More On Legal & Compliancefrom The Advisor's Professional Library
- Where Are We Headed? The ultimate compliance goal is to help ensure that everyone associated with an advisory firm acts ethically at all times. Advisors and RIAs should do the right thing, even when regulators are not looking over their shoulders.
- Differences Between State and SEC Regulation of Investment Advisors States may impose licensing or registration requirements on IARs doing business in their jurisdiction, even if the IAR works for an SEC-registered firm. States may investigate and prosecute fraud by any IAR in their jurisdiction, even if the individual works for an SEC-registered firm.
The Department of Labor’s (DOL) Employee Benefits Security Administration (EBSA) announced Wednesday that it will provide a Web-based tool for plan sponsors who wish to obtain fiduciary relief for a service provider’s failure to comply with the department’s plan-level fee disclosure rule, better known as 408(b)(2).
The final 408(b)(2) regulation, which took effect on July 1, includes a provision to protect plan sponsors or other responsible plan fiduciaries from liability for a breach of their fiduciary duties under the Employee Retirement Income Security Act (ERISA) when, unbeknownst to the plan sponsor, a service provider failed to comply with the regulation’s comprehensive disclosure requirements.
As the EBSA explains, if a plan sponsor discovers that required information has not been furnished, “the sponsor must notify the department, by regular mail or electronically, when efforts to obtain the undisclosed information from a service provider are not successful.”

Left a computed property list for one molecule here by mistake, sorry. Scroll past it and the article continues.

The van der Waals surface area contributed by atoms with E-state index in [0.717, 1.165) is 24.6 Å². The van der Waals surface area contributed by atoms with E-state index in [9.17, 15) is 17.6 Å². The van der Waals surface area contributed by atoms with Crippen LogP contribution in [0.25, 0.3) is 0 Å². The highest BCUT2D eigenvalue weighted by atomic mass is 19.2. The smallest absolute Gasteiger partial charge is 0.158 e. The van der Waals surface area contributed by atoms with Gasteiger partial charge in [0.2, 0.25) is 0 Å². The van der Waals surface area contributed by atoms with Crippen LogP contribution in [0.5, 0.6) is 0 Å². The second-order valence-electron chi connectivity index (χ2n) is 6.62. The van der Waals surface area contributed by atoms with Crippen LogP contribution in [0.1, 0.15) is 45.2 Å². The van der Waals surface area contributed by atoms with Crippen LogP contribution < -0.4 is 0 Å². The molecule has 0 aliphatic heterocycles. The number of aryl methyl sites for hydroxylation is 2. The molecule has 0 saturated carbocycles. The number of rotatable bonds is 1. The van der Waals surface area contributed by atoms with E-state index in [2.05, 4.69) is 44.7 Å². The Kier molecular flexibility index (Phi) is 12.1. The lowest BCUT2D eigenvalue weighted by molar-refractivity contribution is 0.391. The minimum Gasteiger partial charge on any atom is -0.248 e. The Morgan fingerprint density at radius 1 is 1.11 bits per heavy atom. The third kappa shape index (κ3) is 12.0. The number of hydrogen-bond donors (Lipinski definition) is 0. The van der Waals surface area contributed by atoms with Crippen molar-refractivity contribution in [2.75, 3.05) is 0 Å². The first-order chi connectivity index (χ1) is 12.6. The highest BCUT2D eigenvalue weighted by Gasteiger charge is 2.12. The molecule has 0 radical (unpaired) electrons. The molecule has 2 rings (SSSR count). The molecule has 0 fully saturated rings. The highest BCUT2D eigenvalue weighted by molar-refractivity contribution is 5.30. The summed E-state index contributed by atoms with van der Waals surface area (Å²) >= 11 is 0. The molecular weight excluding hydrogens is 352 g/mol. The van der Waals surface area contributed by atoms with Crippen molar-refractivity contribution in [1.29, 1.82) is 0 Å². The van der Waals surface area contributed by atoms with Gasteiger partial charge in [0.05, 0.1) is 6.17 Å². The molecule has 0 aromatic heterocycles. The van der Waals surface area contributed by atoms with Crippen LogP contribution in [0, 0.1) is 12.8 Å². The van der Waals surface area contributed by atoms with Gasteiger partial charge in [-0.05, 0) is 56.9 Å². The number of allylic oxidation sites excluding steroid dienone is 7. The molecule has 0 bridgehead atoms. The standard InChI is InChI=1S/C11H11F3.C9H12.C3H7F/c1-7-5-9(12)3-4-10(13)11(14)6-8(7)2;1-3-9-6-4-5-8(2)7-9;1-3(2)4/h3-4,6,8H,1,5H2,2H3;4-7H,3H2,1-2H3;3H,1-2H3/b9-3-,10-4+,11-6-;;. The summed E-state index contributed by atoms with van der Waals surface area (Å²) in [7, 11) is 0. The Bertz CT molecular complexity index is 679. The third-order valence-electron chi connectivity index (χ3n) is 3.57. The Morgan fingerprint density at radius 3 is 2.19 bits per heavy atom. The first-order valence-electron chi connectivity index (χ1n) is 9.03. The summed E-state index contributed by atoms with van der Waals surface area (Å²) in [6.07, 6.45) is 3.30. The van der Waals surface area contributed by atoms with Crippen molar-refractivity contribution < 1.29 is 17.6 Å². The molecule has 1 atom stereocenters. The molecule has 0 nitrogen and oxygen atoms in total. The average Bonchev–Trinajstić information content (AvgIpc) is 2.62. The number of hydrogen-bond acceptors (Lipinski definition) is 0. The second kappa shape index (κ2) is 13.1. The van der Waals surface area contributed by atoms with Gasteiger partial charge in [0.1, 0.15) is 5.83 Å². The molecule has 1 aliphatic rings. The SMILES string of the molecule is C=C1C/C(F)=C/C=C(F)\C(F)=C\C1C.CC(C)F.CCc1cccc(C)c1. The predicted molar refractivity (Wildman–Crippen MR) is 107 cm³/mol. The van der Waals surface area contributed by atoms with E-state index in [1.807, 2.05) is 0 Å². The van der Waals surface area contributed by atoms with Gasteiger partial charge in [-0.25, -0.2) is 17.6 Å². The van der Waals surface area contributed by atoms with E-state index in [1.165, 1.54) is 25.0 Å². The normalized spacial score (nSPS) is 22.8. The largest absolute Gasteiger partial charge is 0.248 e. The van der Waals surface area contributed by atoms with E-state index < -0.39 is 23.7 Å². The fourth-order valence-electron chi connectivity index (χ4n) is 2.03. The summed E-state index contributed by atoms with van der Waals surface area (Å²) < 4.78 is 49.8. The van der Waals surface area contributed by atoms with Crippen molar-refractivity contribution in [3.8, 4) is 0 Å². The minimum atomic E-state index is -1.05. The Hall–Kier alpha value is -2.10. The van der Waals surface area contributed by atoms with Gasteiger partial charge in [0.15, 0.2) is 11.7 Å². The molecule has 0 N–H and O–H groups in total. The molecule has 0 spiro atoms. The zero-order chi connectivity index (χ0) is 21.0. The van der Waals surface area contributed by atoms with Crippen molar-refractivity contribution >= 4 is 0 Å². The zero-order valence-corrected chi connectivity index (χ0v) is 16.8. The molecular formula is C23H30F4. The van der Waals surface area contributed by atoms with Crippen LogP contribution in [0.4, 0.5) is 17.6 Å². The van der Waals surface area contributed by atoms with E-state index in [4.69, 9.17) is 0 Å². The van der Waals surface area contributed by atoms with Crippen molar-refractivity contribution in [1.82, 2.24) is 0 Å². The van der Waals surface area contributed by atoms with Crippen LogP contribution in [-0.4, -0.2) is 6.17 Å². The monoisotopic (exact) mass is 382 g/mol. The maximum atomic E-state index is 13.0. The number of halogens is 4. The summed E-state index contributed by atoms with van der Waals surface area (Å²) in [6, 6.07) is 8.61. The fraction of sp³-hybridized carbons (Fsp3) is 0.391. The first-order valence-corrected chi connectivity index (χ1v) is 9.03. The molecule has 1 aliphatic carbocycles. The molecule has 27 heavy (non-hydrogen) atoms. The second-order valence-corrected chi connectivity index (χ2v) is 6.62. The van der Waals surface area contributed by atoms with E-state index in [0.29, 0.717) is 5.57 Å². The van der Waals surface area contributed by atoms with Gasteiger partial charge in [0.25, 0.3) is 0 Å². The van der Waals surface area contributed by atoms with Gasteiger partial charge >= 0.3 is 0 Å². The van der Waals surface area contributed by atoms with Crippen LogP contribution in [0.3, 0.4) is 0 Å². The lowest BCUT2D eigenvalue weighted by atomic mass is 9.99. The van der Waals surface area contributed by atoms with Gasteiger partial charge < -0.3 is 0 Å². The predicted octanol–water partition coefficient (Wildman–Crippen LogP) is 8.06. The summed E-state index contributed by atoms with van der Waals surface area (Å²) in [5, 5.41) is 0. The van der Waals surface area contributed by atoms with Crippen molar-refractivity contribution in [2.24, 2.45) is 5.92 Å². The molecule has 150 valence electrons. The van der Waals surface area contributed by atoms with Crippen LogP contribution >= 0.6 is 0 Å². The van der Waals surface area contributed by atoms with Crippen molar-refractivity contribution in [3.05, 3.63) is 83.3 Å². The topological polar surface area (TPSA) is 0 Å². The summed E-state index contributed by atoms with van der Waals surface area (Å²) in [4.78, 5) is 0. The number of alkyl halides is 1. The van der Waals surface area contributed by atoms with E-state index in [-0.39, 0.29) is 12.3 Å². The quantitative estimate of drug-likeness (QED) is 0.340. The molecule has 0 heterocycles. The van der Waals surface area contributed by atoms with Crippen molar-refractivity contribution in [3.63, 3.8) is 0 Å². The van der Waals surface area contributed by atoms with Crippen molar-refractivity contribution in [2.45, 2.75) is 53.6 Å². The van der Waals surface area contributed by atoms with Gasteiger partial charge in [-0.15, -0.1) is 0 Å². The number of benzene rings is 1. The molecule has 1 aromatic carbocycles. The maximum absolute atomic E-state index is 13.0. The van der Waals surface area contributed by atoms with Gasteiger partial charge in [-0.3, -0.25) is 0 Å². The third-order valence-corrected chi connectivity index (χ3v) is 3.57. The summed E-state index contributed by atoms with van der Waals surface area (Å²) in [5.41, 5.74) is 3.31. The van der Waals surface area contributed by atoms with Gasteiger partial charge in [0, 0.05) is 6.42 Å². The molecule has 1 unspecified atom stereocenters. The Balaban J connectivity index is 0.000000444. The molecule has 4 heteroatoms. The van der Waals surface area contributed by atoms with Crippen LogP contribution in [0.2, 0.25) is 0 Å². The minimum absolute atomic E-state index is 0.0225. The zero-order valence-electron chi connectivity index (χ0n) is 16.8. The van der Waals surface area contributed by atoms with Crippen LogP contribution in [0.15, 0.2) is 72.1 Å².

The final 408(b)(2) rule continues to permit paper or electronic submissions, but enhances the existing procedures by providing a dedicated P.O. box address and a Web-based tool that EBSA says will assist plan sponsors in ensuring that all required information is submitted.
In announcing the changes, Phyllis Borzi, assistant secretary for EBSA, said the “revised submission procedures will help plan sponsors who, through no fault of their own, do not receive the disclosures promised to them by the 408(b)(2) regulation.” Borzi went on to say that “when efforts to resolve the disclosure failure with their service provider are ineffective, plan sponsors will be able to take advantage of an easy-to-use online tool that will guide them through the information that must be submitted to the department and provide immediate confirmation that their notice has been received.”
“Department staff also will be able to more efficiently receive, process and review these notices, which will in turn benefit the plan sponsors who seek relief.”
Those wishing to comment on this final amendment to the 408(b)(2) regulation may do so by Aug. 15, in accordance with instructions provided in the final 408(b)(2) rule, EBSA says. Also, EBSA says that unless “significant adverse comment is received,” the revised procedures will be effective on Sept. 14.